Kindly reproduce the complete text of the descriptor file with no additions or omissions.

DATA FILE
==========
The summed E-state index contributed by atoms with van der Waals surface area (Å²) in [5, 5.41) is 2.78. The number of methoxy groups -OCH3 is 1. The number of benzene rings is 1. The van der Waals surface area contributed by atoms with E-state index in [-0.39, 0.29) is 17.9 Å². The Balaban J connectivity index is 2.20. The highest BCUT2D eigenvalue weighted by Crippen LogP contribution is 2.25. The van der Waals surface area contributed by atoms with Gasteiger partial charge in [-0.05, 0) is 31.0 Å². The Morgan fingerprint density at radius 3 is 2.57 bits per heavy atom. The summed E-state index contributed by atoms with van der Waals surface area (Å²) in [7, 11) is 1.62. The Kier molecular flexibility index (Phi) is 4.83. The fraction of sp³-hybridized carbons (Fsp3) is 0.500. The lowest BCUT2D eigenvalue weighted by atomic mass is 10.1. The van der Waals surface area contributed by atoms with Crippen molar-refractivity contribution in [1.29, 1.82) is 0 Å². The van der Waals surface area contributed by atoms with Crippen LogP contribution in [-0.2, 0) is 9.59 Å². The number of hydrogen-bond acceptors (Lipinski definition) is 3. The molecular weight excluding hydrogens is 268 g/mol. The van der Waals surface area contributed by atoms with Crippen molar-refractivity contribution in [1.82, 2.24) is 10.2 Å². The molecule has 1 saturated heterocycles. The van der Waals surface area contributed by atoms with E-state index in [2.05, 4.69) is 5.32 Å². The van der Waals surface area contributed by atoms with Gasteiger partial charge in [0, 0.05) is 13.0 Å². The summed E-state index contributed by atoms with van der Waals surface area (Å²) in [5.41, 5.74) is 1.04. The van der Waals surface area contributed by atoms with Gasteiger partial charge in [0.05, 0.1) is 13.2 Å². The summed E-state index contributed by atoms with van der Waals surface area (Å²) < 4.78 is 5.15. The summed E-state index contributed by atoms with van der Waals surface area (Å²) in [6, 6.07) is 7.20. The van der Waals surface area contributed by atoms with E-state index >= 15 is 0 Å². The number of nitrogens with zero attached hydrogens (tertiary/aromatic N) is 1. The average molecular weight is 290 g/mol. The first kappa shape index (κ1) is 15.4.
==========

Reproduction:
The summed E-state index contributed by atoms with van der Waals surface area (Å²) in [5, 5.41) is 2.78. The number of methoxy groups -OCH3 is 1. The number of benzene rings is 1. The van der Waals surface area contributed by atoms with E-state index in [-0.39, 0.29) is 17.9 Å². The Balaban J connectivity index is 2.20. The highest BCUT2D eigenvalue weighted by Crippen LogP contribution is 2.25. The van der Waals surface area contributed by atoms with Gasteiger partial charge in [-0.05, 0) is 31.0 Å². The Morgan fingerprint density at radius 3 is 2.57 bits per heavy atom. The summed E-state index contributed by atoms with van der Waals surface area (Å²) in [7, 11) is 1.62. The Kier molecular flexibility index (Phi) is 4.83. The fraction of sp³-hybridized carbons (Fsp3) is 0.500. The lowest BCUT2D eigenvalue weighted by atomic mass is 10.1. The van der Waals surface area contributed by atoms with Crippen molar-refractivity contribution in [1.29, 1.82) is 0 Å². The van der Waals surface area contributed by atoms with Crippen LogP contribution in [-0.2, 0) is 9.59 Å². The number of hydrogen-bond acceptors (Lipinski definition) is 3. The molecular weight excluding hydrogens is 268 g/mol. The van der Waals surface area contributed by atoms with Crippen molar-refractivity contribution in [1.82, 2.24) is 10.2 Å². The molecule has 1 saturated heterocycles. The van der Waals surface area contributed by atoms with E-state index in [2.05, 4.69) is 5.32 Å². The van der Waals surface area contributed by atoms with Gasteiger partial charge in [0, 0.05) is 13.0 Å². The summed E-state index contributed by atoms with van der Waals surface area (Å²) in [5.41, 5.74) is 1.04. The van der Waals surface area contributed by atoms with Gasteiger partial charge in [0.05, 0.1) is 13.2 Å². The summed E-state index contributed by atoms with van der Waals surface area (Å²) < 4.78 is 5.15. The summed E-state index contributed by atoms with van der Waals surface area (Å²) in [6, 6.07) is 7.20. The van der Waals surface area contributed by atoms with E-state index >= 15 is 0 Å². The number of nitrogens with zero attached hydrogens (tertiary/aromatic N) is 1. The average molecular weight is 290 g/mol. The first kappa shape index (κ1) is 15.4.